The Philadelphia Museum of Art’s small Horace Pippin exhibition “From War to Peace,” tucked away in Gallery 208 in the museum’s American wing, consists of just six works from the PMA collection, but it is profoundly moving.
Here is a 1945 study for his painting The Barracks, showing the poor living conditions endured by Pippin and his fellow soldiers while serving in World War I in the 369th Infantry Regiment, an African American division. Like all of Pippin’s paintings reconstructing his service in the war, it was done from memory, and this recollection of sleeping and mending clothes by candlelight was clearly an indelible one.
Pippin’s portrayal of social injustice in his 1943 painting Mr. Prejudice was dangerously outspoken for its time, with a diverse cast of characters including a hooded Ku Klux Klan member, white and black uniformed servicemen (the artist among them, with a wounded arm), an integrated pair of machinists, a muscular white man holding a noose, and a black doctor.
Chester County Art Critic (Portrait of Christian Brinton), from 1940, is a portrait of the local writer and collector typically credited with “discovering” Pippin’s art in the window of a West Chester shoe-repair store. It is one of Pippin’s most masterful portraits, depicting the nattily dressed Brinton as the impresario he was said to be.
Pippin’s ability to express solitude is striking, and The Park Bench is the most achingly lonely of all of his works. In it, a man sits alone on a park bench, looking lost in thought. The leaves on the trees are turning orange. Nearby, a ghostly white squirrel is poised on its haunches, probably enjoying an acorn. A dark sky says it’s time to go home. It was made in 1946, the year Pippin died.
Also in the show is The End of War: Starting Home, circa 1930, which despite its optimistic title depicts a surprise attack on German troops, bombs exploding, and a flaming fighter plane in a nose dive. It also features the only frame made by Pippin that’s known to exist, embellished with hand-carved gas masks, guns, hand grenades, and other tools of war.
The sixth work is The Getaway (1939), Pippin’s painting of a fox escaping with its prey through a snowy landscape, possibly putting his own plot twist on Winslow Homer’s 1893 painting The Fox Hunt, from the Pennsylvania Academy of the Fine Arts collection.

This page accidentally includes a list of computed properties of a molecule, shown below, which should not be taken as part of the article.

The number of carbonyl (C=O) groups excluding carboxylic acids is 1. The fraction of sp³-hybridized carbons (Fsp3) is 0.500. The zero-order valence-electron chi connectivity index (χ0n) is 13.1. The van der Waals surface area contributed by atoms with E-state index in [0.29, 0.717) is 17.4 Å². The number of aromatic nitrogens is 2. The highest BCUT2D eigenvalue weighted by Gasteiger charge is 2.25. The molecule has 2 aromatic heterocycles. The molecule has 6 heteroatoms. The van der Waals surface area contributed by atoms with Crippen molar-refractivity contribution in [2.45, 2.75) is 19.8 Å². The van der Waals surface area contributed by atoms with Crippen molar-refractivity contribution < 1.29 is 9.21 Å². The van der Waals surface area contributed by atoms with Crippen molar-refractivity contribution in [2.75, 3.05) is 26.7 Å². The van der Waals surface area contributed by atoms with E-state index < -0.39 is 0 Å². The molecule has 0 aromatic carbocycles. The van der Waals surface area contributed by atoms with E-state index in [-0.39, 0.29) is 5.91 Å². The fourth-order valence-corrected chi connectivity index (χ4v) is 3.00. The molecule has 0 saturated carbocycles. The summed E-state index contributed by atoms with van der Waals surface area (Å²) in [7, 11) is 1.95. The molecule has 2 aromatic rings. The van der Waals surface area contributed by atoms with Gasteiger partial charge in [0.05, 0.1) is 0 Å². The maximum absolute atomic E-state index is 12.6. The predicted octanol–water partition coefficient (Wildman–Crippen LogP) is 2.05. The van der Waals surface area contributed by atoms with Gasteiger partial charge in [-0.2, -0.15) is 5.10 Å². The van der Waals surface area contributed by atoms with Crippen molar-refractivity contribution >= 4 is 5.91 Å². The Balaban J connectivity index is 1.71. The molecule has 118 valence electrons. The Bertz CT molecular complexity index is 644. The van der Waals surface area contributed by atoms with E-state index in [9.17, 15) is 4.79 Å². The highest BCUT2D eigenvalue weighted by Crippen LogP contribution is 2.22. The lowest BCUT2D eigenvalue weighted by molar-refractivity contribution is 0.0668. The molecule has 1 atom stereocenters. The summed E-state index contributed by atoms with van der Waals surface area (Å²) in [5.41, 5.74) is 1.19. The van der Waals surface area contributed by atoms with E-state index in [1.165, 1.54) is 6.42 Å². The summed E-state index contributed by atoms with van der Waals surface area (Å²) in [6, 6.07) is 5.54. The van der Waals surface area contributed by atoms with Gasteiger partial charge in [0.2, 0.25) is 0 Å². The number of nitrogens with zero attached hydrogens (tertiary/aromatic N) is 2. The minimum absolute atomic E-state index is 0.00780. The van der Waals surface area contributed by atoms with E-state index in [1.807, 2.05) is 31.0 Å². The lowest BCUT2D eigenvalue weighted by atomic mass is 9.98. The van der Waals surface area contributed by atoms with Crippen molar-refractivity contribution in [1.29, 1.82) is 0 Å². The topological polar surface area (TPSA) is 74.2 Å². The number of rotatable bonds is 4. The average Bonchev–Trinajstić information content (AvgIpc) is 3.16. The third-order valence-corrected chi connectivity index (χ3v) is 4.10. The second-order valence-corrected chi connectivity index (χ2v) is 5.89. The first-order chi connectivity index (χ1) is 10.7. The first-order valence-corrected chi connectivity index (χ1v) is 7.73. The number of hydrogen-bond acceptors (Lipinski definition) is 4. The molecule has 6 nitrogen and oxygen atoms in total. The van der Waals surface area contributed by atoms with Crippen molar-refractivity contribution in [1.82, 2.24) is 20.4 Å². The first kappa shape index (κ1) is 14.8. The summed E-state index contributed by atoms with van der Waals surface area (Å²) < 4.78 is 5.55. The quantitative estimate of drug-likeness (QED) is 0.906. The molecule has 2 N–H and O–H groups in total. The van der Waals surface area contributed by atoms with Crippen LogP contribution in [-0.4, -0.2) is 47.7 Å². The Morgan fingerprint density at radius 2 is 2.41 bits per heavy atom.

Ongoing at the Philadelphia Museum of Art, 2600 Benjamin Franklin Parkway, 10 a.m.-5 p.m. Tues.-Sun., with evening hours until 8:45 p.m. Weds. and Fri.; closed Mondays, open New Year’s Day. 215-763-8100 or philamuseum.org.
Even if you haven’t seen Lucite in years, you’re likely to recognize it as the main ingredient in Michelle Benoit’s vividly colored wall constructions, on view in her solo show at Pentimenti Gallery.
Benoit cuts pieces of reclaimed colored Lucite and sandwiches them together to create multilayered works that appear to be illuminated when seen from the side. She also combines plywood with Lucite in works that are reminiscent of architectural models.
The color schemes for her constructions are borrowed from the walls of her parents’ house. “Each hue represents a time frame in that home,” Benoit says.
Pentimenti also has a group show of eye-catching ceramic works by Michael Boroniec, Michal Fargo, and Lauren Mabry. Fargo’s mysterious stoneware-and-fiber works resemble coral formations, with velvety surfaces. You’ll have to resist touching them.
Through Jan. 18 at Pentimenti Gallery, 145 N. Second St., noon-5 p.m. Tues. and Sat., 11 a.m.-5 p.m. Weds.-Fri. 215-625-9990 or pentimenti.com.
If you can, check out Brooke Lanier Fine Art’s “Fluid Dynamics,” featuring water-inspired paintings and photographs by Geoffrey Agrons, Sebastien Leclercq, Deborah Weiss, and Lanier herself. It’s a sophisticated effort for a still-fledgling gallery.